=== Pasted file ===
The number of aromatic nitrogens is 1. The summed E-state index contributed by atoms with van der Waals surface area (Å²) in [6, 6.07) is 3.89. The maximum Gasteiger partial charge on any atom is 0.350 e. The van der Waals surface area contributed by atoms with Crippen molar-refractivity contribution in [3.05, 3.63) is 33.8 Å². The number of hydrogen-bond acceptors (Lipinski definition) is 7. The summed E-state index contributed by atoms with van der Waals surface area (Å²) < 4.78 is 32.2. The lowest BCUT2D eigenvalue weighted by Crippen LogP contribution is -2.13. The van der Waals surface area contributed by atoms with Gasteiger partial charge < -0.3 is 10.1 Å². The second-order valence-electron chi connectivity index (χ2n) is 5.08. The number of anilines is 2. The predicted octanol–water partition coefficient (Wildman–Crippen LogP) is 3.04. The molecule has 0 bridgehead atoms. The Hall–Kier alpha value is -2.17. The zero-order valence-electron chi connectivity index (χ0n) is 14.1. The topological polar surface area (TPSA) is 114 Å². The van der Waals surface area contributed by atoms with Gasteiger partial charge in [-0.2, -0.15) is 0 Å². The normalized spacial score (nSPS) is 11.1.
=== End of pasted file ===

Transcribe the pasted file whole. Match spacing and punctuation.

The number of aromatic nitrogens is 1. The summed E-state index contributed by atoms with van der Waals surface area (Å²) in [6, 6.07) is 3.89. The maximum Gasteiger partial charge on any atom is 0.350 e. The van der Waals surface area contributed by atoms with Crippen molar-refractivity contribution in [3.05, 3.63) is 33.8 Å². The number of hydrogen-bond acceptors (Lipinski definition) is 7. The summed E-state index contributed by atoms with van der Waals surface area (Å²) < 4.78 is 32.2. The lowest BCUT2D eigenvalue weighted by Crippen LogP contribution is -2.13. The van der Waals surface area contributed by atoms with Gasteiger partial charge < -0.3 is 10.1 Å². The second-order valence-electron chi connectivity index (χ2n) is 5.08. The number of anilines is 2. The predicted octanol–water partition coefficient (Wildman–Crippen LogP) is 3.04. The molecule has 0 bridgehead atoms. The Hall–Kier alpha value is -2.17. The zero-order valence-electron chi connectivity index (χ0n) is 14.1. The topological polar surface area (TPSA) is 114 Å². The van der Waals surface area contributed by atoms with Gasteiger partial charge in [-0.2, -0.15) is 0 Å². The normalized spacial score (nSPS) is 11.1.